A prison rehabilitation programme has helped create the UK’s first clothing brand designed by young ex-offenders, while also offering them help with professional skills building.
The initiative, which brought together recent prison leavers aged 18 to 27 years old, is the result of a collaboration between social enterprise Inside Out and LinkedIn and aims to tackle the employment barriers faced by many ex-offenders.
Under the initiative, the group of ex-offenders also received training and mentoring as they look to secure long-term work, including technical skills like screen printing and design.
They also gained support in developing business skills including sales and marketing, as well as soft skills – including teamwork and problem-solving.
They were also shown how to build their professional profiles on LinkedIn, and learned about networking and applying for roles.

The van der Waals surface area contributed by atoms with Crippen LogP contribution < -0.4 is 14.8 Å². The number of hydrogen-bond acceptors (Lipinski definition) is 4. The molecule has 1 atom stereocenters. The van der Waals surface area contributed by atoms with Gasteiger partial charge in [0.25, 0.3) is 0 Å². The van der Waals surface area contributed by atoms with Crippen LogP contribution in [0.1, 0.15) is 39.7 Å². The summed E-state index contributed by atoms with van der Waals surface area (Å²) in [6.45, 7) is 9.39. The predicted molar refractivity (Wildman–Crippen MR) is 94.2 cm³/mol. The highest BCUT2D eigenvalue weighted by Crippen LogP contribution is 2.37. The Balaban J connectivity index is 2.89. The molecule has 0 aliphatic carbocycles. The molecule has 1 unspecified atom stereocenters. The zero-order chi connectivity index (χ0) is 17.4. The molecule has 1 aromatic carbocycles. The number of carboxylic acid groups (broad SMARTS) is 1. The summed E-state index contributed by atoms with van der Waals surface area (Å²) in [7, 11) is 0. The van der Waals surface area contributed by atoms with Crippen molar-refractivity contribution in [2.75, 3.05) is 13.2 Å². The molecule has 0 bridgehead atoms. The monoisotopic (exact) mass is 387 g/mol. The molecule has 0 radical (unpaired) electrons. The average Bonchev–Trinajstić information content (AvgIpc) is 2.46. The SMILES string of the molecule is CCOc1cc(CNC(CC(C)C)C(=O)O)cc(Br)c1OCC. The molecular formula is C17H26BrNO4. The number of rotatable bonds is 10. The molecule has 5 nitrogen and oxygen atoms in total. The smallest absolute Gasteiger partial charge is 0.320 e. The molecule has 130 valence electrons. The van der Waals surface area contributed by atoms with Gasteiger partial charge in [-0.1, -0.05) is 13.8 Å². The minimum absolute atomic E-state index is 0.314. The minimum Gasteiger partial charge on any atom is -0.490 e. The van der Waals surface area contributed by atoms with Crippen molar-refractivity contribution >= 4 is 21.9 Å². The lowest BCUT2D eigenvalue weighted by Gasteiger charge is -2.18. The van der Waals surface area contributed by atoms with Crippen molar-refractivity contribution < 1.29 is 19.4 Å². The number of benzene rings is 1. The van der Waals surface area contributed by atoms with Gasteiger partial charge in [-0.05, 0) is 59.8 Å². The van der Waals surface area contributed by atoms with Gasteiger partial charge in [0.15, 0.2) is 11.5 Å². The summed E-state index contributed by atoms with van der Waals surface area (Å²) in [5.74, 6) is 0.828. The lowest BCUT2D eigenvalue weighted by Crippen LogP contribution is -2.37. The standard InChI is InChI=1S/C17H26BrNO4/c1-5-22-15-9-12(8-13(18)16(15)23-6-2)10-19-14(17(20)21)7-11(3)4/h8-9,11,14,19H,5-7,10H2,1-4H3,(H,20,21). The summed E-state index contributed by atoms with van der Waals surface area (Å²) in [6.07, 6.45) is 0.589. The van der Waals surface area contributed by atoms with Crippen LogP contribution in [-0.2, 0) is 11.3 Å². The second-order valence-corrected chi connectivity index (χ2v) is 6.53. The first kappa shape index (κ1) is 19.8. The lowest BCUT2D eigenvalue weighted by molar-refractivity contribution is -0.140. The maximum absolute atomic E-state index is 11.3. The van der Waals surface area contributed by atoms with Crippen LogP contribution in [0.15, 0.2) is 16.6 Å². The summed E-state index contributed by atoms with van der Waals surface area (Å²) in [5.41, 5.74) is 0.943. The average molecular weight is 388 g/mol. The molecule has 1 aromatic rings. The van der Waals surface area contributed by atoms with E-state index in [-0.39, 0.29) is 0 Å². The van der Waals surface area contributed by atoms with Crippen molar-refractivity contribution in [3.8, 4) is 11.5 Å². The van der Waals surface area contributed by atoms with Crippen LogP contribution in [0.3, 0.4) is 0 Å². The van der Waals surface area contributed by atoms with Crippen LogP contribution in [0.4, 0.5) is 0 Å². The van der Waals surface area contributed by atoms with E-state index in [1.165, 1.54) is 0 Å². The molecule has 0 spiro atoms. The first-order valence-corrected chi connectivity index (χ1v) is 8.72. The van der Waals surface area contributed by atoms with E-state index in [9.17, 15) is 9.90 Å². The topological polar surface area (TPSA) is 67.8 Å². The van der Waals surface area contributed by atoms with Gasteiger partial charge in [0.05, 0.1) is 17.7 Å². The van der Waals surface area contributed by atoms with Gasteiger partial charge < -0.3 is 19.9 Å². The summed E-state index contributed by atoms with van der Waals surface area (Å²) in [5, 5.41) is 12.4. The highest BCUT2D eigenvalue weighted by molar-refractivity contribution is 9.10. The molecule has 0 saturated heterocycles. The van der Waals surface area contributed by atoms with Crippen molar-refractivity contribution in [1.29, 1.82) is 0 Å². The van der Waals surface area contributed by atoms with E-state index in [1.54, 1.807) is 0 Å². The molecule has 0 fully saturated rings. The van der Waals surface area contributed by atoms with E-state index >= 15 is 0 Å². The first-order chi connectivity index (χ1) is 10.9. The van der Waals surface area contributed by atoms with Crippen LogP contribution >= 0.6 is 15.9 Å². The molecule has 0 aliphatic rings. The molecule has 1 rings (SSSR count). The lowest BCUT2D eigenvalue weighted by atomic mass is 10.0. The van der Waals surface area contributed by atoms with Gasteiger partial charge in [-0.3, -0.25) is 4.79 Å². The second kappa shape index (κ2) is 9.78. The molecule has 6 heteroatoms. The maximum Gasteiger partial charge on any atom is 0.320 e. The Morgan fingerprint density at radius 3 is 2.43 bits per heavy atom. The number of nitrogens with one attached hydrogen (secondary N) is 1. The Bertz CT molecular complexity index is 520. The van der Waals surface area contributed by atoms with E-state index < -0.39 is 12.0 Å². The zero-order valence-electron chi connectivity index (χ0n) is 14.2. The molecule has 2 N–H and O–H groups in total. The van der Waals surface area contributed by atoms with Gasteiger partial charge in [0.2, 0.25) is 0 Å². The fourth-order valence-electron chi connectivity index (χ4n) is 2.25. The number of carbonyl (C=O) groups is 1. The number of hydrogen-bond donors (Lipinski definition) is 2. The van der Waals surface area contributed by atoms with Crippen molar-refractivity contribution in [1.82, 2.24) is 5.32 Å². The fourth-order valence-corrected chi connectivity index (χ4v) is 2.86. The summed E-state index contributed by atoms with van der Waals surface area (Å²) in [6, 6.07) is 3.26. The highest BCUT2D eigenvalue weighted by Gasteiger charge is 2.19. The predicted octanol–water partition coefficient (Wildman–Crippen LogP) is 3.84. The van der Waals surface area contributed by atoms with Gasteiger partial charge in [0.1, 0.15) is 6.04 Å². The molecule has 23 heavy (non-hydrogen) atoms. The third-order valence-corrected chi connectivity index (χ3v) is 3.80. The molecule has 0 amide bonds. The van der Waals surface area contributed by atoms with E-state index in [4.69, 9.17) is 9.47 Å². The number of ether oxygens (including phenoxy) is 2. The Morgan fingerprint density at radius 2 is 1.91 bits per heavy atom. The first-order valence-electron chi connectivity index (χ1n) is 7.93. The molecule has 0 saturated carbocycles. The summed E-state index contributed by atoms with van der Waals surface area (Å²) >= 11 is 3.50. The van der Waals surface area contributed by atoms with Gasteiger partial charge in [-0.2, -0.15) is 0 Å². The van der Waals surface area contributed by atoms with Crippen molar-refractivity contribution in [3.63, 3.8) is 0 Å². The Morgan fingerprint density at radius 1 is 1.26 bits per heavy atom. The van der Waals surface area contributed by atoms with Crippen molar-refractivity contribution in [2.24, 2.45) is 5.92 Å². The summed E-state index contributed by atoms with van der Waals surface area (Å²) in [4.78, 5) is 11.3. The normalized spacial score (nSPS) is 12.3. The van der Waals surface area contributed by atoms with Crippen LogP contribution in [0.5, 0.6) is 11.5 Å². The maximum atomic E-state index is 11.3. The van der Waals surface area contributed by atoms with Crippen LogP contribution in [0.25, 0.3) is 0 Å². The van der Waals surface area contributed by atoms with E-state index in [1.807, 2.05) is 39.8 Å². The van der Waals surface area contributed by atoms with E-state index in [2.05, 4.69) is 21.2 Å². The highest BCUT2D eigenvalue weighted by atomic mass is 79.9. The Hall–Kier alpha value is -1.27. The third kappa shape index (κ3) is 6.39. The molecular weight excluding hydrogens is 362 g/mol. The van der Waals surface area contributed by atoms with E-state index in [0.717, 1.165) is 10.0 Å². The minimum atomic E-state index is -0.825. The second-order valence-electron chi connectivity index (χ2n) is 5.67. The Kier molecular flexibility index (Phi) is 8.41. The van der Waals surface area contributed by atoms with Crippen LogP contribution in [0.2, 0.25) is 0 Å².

The need to support ex-offenders in their employment journey is made clear by Cebr data (Centre for Economics and Business Research), which, commissioned by LinkedIn, found that just two in ten ex-offenders are able to find work one year after their release from prison.
The data also shows that the unemployment rate for ex-offenders is 89% six weeks after their release, with further analysis by Cebr on prison leavers from 2020 showing that this only improves to 44% a year after their release.
Inside Out project Founder Greg McKenzie, said: “Unemployment rates for former prisoners are much higher than among the wider population, even ten years after release. But there is a positive correlation between employment and reduced reoffending, which shows the need for proactive policies to ensure more prison leavers are able to access job opportunities and the tools and training they need to succeed. This is what Inside Out is all about.”
Tashan Lane-Pierre, Project Ambassador, Inside Out Project, said: “I started my own clothing line in 2017 before I went to prison. Now that I’m out, I want to learn the business of fashion, and how it’s produced behind the scenes in the hope that I’ll be able to run my own label one day. The skills I’m learning through this project will help me in business and I’m excited to be a part of it. I just want the opportunity to be treated normally and not judged for my past actions.”